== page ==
Rainbow Snake, Eel Moccasin



Scientific name: Farancia erytrogramma erytrogramma (PALISSOT DE BEAUVOIS in SONNINI & LATREILLE 1802)
* Currently accepted name

* scientific names used through time

  • Coluber erytrogrammus – PALISSOT DE BEAUVOIS in SONNINI & LATREILLE 1802
  • Coluber erythrogrammus – DAUDIN 1803
  • Natrix erythrogrammus – MERREM 1820
  • Homalopsis erythrogrammus – BOIE 1827
  • Helicops erythrogrammus – WAGLER 1830
  • Abastor erythrogrammus – GRAY 1849
  • Callopisma erythrogramma – DUMÉRIL 1853
  • Homolopsis parviceps – BLYTH 1854: 301 (fide BAUER & DAS 1999)
  • Abastor erytrogrammus – THEOBALD 1868
  • Hydrops erythrogrammus – SCLATER 1891
  • Abastor erythrogramus – COCHRAN 1952 (fide LINER 2004)
  • Farancia erytrogramma erytrogramma – CONANT 1975

Average adult size is 40-54 inches (101-137 cm), record is 66 inches (167.6 cm). Adults are large and thick bodied. The back is iridescent blue-black with a bright red stripe down the middle and an additional reddish-pink stripe on each side. The lower sides of the body are yellow or pink fading into the red belly. Black spots on each belly scale form three lines of dots down the belly. The chin and throat are yellow. The tail tip ends in a pointed, horny scale. The scales are mostly smooth, except on the lower back and sides where they are weekly keeled. There are 19 dorsal scale rows at midbody. The pupil is round. Juveniles are similar in appearance to adults.


A. Top of the head
B. Underside of the head (chin and throat)
C. Front (face view) of the head
D. Smooth scales
E. Elongated scales below the tail (subcaudal scales) are typically divided
F. Side of the head

Range: In Florida, it occurs throughout the panhandle and northern peninsula, south along the St. John's River to northern central Florida. Apparently disjunct populations have been reported from the Tampa Bay region. Outside of Florida, it ranges along the Atlantic Coastal Plain from eastern Louisiana to southern Maryland.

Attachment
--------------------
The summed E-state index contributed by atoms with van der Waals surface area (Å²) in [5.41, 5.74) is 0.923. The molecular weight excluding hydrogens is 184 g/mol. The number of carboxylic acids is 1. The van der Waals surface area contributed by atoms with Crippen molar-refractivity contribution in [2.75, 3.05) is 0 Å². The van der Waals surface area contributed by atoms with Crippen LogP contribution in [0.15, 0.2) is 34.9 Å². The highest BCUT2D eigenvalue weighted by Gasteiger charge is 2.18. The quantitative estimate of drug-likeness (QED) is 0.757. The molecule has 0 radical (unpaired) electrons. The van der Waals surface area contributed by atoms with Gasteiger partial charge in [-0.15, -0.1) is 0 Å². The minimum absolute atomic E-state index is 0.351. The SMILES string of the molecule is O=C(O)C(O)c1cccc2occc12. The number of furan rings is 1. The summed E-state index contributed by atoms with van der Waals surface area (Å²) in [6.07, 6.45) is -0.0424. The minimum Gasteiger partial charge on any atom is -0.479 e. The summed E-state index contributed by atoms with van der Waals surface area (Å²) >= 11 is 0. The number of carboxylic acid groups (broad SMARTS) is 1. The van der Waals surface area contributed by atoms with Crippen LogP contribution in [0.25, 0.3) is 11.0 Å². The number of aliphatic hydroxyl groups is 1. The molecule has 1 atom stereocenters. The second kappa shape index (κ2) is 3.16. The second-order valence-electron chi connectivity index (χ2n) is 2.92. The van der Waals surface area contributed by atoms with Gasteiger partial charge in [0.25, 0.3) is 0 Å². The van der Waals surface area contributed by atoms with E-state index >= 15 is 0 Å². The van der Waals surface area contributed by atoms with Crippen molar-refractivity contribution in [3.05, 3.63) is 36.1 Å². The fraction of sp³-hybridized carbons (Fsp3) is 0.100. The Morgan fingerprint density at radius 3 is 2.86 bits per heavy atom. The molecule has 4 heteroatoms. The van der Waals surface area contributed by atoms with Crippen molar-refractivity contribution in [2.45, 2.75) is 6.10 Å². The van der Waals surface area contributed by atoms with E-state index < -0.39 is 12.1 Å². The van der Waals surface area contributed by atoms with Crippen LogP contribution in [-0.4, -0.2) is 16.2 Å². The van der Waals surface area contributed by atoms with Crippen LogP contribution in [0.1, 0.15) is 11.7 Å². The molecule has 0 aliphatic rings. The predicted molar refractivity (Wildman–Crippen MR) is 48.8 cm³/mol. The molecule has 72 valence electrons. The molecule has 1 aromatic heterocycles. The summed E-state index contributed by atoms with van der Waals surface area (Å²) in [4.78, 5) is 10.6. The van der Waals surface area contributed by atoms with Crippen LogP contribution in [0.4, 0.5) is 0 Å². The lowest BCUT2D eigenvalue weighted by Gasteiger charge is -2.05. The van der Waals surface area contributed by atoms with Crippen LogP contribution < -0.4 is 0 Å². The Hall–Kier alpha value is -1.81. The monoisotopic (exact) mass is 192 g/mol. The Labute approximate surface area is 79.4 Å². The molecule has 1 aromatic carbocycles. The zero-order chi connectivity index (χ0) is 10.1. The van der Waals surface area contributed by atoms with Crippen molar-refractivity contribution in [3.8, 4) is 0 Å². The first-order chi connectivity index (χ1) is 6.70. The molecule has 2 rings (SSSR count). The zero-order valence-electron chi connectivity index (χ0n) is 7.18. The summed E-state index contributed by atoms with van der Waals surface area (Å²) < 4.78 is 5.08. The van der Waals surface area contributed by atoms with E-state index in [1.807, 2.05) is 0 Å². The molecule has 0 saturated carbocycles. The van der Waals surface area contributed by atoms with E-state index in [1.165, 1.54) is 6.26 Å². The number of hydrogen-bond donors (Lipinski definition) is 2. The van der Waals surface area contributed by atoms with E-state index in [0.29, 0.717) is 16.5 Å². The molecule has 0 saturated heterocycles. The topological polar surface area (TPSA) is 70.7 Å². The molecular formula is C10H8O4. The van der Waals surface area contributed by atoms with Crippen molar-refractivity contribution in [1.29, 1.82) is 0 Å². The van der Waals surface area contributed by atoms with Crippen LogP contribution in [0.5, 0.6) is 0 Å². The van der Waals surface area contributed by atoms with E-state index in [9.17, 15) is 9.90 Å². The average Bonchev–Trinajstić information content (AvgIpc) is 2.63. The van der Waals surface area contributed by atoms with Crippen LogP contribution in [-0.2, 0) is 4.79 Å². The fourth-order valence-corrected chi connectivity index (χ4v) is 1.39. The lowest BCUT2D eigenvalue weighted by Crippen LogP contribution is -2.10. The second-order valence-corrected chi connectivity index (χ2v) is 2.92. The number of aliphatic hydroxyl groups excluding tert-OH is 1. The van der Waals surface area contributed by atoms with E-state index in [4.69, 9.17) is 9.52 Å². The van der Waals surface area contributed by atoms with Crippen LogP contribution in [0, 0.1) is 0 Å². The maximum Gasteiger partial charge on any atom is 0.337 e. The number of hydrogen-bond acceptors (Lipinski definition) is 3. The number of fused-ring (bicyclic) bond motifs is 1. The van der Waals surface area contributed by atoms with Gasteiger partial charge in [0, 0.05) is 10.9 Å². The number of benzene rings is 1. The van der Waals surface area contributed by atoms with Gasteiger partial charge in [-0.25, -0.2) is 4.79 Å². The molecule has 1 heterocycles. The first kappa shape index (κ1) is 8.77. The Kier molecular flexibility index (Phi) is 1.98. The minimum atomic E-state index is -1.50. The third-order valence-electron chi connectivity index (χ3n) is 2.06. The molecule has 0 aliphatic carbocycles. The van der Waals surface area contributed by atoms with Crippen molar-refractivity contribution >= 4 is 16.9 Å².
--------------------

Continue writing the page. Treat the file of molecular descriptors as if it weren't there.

Habitat: Uncommon to rare, it mainly inhabits clear waters of springs and rivers. It is also sometimes observed near creeks, lakes, cypress swamps, marshes, and tidal mudflats.


Comments: HARMLESS (Non-Venomous). The Rainbow Snake is rarely encountered, possibly due to its secretive subterranean behavior. It is aquatic and a good burrower. It spends much of its life under floating vegetation and within banks on water's edges. It has been found under shorline debris including spanish moss and logs. It has been plowed up in fields several hundred yards from the nearest water. It is sometimes observed crossing roads at night, especially during or after heavy rains. If captured, it may press its pointed tail tip into one's hand. The tail is totally harmless and cannot sting or even break the skin.

It specializes in eating eels (Anguilla rostrata), earning it the nickname "Eel Moccasin." However, juveniles may feed on amphibians such as tadpoles, and other fishes.

It lays eggs. From 10-52 eggs are deposited in moist areas. Females have been found coiled around their clutches of eggs.

Comparison with other species: Mud Snakes (Farancia abacura) and Swamp Snakes (Seminatrix pygaea) lack the Rainbow Snake's reddish-pink dorsal stripes.